We would like to acknowledge Currency News for this fantastic contribution in support of the cash industry. The Case for Cash is an in-depth report prepared by Mr. Richard Haycock of Currency Research. The following is a summarized excerpt debunking the myths about cash. As we have said many times, there is no organized and funded effort to support the currency industry in the fight to preserve the truth about cash as an important and fundamental component of a robust and evolving global payments system. Our thanks for the efforts put forth to prepare this report. We encourage our readers to access the full report here.
The Case for Cash – Part One: Myths
By Richard Haycock, Currency Research
Why do we need to make the case for cash? Because, over the past few decades, misleading information regarding the growth and use of cash has proliferated. The card industry, in particular, has made a concentrated effort to widely circulate misinformation about cash and its use, often misrepresenting it as low technology, â€˜dirtyâ€™, â€˜expensive,â€™ or responsible for crime. In media outlets and beyond, these biased and sensationalist myths have been presented as facts, often quoted uncritically and â€“ remarkably â€“ used by governments to justify a move away from cash.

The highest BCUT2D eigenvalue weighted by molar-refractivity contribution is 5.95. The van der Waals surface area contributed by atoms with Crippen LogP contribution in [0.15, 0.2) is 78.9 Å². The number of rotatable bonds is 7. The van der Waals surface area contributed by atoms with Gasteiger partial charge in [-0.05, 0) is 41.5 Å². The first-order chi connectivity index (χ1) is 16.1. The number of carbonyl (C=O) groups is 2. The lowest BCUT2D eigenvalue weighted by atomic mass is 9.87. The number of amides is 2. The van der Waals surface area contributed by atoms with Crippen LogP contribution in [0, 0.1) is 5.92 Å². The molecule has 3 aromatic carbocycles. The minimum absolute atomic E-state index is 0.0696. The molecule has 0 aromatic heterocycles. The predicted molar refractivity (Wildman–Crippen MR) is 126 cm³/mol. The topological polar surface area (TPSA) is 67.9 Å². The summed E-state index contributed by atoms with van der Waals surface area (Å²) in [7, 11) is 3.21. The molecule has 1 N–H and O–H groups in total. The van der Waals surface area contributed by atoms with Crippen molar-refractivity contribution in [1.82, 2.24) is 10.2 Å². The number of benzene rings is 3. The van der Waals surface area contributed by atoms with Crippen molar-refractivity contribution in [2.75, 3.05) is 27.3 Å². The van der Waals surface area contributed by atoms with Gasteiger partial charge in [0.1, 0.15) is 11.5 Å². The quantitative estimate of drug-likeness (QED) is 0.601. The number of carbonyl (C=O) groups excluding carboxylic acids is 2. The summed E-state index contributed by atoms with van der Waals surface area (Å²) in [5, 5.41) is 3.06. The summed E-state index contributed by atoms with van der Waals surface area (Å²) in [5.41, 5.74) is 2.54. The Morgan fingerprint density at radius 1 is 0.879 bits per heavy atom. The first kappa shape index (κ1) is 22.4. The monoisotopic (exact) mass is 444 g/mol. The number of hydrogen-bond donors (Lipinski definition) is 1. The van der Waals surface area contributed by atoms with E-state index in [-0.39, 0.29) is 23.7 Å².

A counter-argument making the case for cash is long overdue. Dispelling the myths is necessary to ensure central banks and governments have an unbiased and objective framework for payment systems planning, which ultimately affects us all both now and into the future.
This new 90-page report from Currency Research – â€˜The Case for Cash Part One: Mythsâ€™ – examines and challenges 16 of the most prevalent myths surrounding the cash world. We separate fact from fiction by identifying the origin of the misinformation â€“ usually â€˜independent studiesâ€™ produced by â€œexperts,â€™ which are in fact funded by commercial institutions that benefit from a cashless world. We then aggregate research from a range of objective and unbiased sources to dispel the myths and set the record straight.
Part One: The Myths
Myth #1: Cash is expensive